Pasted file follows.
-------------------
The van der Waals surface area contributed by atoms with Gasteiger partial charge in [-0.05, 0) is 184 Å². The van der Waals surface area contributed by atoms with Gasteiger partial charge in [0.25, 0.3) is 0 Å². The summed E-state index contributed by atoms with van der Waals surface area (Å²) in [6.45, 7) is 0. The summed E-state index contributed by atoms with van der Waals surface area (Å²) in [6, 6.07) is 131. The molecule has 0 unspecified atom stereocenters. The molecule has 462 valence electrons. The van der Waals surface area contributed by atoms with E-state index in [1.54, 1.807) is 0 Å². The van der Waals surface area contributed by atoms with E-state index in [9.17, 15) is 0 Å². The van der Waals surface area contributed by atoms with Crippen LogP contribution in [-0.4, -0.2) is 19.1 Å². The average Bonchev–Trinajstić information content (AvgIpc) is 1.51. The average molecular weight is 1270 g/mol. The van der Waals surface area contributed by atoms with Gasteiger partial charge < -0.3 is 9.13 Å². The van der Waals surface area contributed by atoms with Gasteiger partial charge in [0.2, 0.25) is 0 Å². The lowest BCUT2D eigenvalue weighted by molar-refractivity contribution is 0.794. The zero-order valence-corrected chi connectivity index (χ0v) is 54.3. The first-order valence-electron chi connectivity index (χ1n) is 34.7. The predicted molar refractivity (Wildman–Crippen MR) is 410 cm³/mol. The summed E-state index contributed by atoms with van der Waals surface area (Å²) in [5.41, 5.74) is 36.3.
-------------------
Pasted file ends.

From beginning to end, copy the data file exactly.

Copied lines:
The van der Waals surface area contributed by atoms with Gasteiger partial charge in [-0.05, 0) is 184 Å². The van der Waals surface area contributed by atoms with Gasteiger partial charge in [0.25, 0.3) is 0 Å². The summed E-state index contributed by atoms with van der Waals surface area (Å²) in [6.45, 7) is 0. The summed E-state index contributed by atoms with van der Waals surface area (Å²) in [6, 6.07) is 131. The molecule has 0 unspecified atom stereocenters. The molecule has 462 valence electrons. The van der Waals surface area contributed by atoms with E-state index in [1.54, 1.807) is 0 Å². The van der Waals surface area contributed by atoms with E-state index in [9.17, 15) is 0 Å². The van der Waals surface area contributed by atoms with Crippen LogP contribution in [-0.4, -0.2) is 19.1 Å². The average Bonchev–Trinajstić information content (AvgIpc) is 1.51. The average molecular weight is 1270 g/mol. The van der Waals surface area contributed by atoms with Gasteiger partial charge < -0.3 is 9.13 Å². The van der Waals surface area contributed by atoms with Gasteiger partial charge in [0.2, 0.25) is 0 Å². The lowest BCUT2D eigenvalue weighted by molar-refractivity contribution is 0.794. The zero-order valence-corrected chi connectivity index (χ0v) is 54.3. The first-order valence-electron chi connectivity index (χ1n) is 34.7. The predicted molar refractivity (Wildman–Crippen MR) is 410 cm³/mol. The summed E-state index contributed by atoms with van der Waals surface area (Å²) in [5.41, 5.74) is 36.3.